Oprah: So 2005 is the last time?
Armstrong: Absolutely true.
Oprah: The USADA report stated the evidence is also clear that Armstrong had ultimate control over not only his own personal drug use, which was extensive, but also over the doping culture of his team. Were you the one in charge?
Armstrong: Um, well, I was the top rider. I was the leader of the team. I wasn't the manager, the general manager, the director. ... Look, I was the leader of the team, and the leader of any team leads by example. There was never a direct order or a directive to say you have to do this if you want to do the tour, if you want to be on the team. That never happened. It was a competitive time. We were all grown men. We all made our choices, but there were people on the team that chose not to.
Oprah: Were you a bully?
Armstrong: Yeah, yeah, I was a bully. ... I was a bully in the sense that I tried to control the narrative, and if I didn't like what somebody said, and for whatever reasons in my own head whether I viewed that as somebody being disloyal or a friend turning on you or whatever, I tried to control that. Say that's a lie, they're liars.
Oprah: Is that your nature when somebody says something that you don't like, you go on the attack?
Armstrong: My entire life. My entire life.
Oprah: How important was winning to you? Would you do anything to win at all costs?
Armstrong: Basically, basically. Winning was important. Winning was important. I still like to win, but I view it a little differently now.
Oprah: So you've been quoted as saying we had one goal, one ambition, and that was to win the greatest bike race in the world, and not just to win it once, but to keep on winning it, and to keep on winning it, meant you had to keep on using banned substances to do it?
Armstrong: Yes, but, and I'm not sure that this is an acceptable answer, but that's like saying we have to have air in our tires or we have to have water in our bottles. That was, in my view, part of the job.
Oprah: Are you saying that's how common it was?
Armstrong: Again, my view was that it was. Others will have to attest to that. Again, I don't want to accuse anybody. I don't want to make any excuses for me, but that was my view, and I made those decisions.
Oprah: Are you saying to me that you did not expect or require other top riders, your key guys, to dope in order to reach that team's goal? Would that be your same response today?
Armstrong: No, no.
Armstrong: My responses on most of these things are going to be different today.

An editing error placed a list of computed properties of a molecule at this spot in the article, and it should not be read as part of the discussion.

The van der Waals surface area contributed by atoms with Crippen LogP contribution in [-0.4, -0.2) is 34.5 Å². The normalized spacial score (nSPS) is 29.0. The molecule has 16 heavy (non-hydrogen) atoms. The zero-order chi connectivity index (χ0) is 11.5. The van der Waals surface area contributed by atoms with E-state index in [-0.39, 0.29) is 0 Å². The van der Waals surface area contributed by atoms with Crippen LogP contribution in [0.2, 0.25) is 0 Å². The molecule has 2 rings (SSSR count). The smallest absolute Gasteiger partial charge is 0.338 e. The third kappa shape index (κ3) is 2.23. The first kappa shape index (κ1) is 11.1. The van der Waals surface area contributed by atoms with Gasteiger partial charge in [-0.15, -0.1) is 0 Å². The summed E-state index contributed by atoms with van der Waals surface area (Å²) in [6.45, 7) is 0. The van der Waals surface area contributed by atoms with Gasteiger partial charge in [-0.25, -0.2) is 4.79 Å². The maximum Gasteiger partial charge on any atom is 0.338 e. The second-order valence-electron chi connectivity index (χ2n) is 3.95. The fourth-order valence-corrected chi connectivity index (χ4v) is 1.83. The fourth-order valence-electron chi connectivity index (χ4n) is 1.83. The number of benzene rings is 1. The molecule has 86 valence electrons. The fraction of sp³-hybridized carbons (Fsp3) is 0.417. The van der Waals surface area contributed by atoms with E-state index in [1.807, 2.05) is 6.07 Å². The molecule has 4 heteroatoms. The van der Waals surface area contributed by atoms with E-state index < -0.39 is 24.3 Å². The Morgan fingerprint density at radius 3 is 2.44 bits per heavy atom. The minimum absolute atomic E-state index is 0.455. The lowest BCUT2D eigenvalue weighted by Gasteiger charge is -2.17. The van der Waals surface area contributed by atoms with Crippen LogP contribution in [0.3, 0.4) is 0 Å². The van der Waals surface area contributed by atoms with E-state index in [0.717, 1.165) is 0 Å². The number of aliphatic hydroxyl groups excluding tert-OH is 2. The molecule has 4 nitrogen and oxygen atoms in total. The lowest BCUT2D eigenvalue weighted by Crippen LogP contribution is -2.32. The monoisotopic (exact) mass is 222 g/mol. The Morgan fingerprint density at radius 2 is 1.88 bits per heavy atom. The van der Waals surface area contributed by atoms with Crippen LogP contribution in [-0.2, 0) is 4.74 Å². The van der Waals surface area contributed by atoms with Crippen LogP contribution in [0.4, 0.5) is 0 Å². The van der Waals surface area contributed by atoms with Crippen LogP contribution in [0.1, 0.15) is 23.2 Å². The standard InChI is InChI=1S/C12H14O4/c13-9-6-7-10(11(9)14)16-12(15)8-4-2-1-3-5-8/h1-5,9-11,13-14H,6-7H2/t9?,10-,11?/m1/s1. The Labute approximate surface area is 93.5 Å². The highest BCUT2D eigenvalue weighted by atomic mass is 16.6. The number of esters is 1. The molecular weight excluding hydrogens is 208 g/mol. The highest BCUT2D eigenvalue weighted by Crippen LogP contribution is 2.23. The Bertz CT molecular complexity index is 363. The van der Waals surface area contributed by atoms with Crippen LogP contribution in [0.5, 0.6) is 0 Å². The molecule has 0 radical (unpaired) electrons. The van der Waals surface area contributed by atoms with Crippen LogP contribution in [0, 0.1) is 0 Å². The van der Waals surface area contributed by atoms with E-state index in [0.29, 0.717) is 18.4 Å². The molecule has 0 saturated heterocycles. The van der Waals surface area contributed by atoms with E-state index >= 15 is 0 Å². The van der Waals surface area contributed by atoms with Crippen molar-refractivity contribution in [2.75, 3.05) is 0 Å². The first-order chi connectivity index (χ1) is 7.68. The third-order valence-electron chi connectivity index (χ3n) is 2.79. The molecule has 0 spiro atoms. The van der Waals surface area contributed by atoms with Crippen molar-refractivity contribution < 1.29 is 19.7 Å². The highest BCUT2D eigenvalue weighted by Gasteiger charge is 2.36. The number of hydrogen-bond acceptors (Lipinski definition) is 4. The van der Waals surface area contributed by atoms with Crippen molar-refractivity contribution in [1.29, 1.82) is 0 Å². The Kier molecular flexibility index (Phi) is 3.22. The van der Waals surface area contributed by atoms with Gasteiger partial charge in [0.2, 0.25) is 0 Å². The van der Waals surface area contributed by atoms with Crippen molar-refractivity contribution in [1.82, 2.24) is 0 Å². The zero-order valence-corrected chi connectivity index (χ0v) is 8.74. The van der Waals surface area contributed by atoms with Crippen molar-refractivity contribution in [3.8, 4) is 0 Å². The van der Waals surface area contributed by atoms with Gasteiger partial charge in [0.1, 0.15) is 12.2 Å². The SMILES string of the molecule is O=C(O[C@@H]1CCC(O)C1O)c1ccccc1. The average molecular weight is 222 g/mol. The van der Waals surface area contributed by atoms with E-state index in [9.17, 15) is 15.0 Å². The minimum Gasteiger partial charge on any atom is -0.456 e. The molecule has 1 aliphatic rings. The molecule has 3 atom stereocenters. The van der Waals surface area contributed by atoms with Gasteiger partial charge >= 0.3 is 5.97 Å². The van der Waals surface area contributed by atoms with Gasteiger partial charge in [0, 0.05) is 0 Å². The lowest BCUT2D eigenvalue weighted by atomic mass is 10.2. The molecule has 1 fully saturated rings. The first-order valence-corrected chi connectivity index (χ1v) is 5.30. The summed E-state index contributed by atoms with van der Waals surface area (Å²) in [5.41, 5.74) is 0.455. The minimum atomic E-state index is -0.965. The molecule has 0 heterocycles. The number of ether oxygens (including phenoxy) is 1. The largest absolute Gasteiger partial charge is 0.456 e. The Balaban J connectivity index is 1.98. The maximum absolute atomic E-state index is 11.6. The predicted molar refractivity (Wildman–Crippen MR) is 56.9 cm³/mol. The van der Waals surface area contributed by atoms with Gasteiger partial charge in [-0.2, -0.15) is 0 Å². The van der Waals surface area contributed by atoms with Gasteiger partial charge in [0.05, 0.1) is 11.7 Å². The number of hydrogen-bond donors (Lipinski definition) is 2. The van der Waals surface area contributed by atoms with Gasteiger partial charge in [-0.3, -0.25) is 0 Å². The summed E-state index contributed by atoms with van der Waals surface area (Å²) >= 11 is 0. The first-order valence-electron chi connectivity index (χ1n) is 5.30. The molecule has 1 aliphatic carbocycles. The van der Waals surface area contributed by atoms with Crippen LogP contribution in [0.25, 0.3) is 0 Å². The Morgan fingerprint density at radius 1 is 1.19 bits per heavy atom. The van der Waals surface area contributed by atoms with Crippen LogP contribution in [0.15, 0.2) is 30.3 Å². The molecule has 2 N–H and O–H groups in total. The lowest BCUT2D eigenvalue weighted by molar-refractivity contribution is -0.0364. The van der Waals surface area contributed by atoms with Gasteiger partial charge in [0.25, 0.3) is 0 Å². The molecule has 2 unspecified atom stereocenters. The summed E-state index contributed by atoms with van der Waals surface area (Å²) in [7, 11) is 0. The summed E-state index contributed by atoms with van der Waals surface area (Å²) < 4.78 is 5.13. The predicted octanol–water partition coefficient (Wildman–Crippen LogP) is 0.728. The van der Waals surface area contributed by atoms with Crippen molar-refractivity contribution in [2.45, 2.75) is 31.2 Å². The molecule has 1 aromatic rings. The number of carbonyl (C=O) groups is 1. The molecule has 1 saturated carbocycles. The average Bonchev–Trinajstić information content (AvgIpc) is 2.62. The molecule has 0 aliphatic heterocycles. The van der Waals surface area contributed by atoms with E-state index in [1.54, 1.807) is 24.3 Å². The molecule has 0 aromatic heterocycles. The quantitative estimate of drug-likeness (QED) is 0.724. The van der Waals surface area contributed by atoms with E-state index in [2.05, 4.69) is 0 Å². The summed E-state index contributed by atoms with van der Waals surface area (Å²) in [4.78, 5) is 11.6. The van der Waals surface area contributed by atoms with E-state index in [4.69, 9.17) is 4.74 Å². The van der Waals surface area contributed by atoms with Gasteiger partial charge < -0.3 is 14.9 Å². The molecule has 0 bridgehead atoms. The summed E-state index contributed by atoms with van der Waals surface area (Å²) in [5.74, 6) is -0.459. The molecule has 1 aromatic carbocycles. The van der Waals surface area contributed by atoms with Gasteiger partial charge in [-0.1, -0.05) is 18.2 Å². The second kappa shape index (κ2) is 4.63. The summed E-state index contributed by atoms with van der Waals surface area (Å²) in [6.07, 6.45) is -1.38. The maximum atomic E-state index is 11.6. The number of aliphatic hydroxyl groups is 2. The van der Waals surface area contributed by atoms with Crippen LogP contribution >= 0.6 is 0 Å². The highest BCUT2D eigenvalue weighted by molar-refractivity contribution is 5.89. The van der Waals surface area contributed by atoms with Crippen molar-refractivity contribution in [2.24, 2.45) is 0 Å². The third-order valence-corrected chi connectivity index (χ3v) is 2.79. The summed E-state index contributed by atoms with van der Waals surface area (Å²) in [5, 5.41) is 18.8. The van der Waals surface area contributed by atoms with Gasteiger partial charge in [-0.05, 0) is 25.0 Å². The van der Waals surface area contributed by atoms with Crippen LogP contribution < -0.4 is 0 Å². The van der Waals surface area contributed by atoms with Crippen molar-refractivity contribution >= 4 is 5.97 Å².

Oprah: You and I both know that fame just magnifies whoever you really are. So if you're a jerk, you're a bigger jerk. If you're a humanitarian, you're a bigger humanitarian. So what was going on with you during that time? What did that do?
Armstrong: I think, and I don't know if you pulled those two words out of the air, jerk and humanitarian, I'd say I was both, and we saw both, and now we're seeing certainly more of the jerk part than the activist, the humanitarian, philanthropist, the leader of the foundation. We're seeing that
now. I am flawed, deeply flawed. I think we all have our flaws, and if the magnifying glass is normally this week, I made it this week because of my actions and because of my words, and because of my attitude, and my defiance, and I'm paying the price for it. And that I deserve this. I don't look around and go, 'Hey, Oprah, hey, I am screwed here.' Were there days early on when I said that? Absolutely. Those days are fewer and fewer and farther and farther between. Listen, I deserve it.
Oprah: What was for you the flaw or flaws that made you willing to risk it all?
Armstrong: I think this just ruthless desire to win. Win at all costs, truly. Serves me well on the bike, served me well during the disease, but the level that it went to, for whatever reason, is a flaw. Then that defiance, that attitude, that arrogance, you cannot deny it. You watch that clip, that's an arrogant person. I go, look at this arrogant prick. I say that today. It's not good.
Oprah: When you look at (your speech after winning your seventh Tour, in which you call out the skeptics of cycling and seem to rub the win in the faces of those who came out against you) do you feel embarrassed? Do you feel ashamed? Do you feel humble? Tell me what you feel?
Armstrong: I'm definitely embarrassed. Listen, that was the last time I won the Tour de France. That was my last day. I retired immediately after that. That's what you leave with? You can leave with better than that, Lance. That was lame.
Oprah: Was there happiness in winning when you knew that you were taking these banned substances?
Armstrong: There was more happiness in the process, in the build, in the preparation. The winning was almost phoned in. Again, I don't want this issue of performance enhancers to ... again, to me, that was we're going to pump up our tires. We're going to put water in our bottles, and oh, yeah, that too is going to happen. That was it.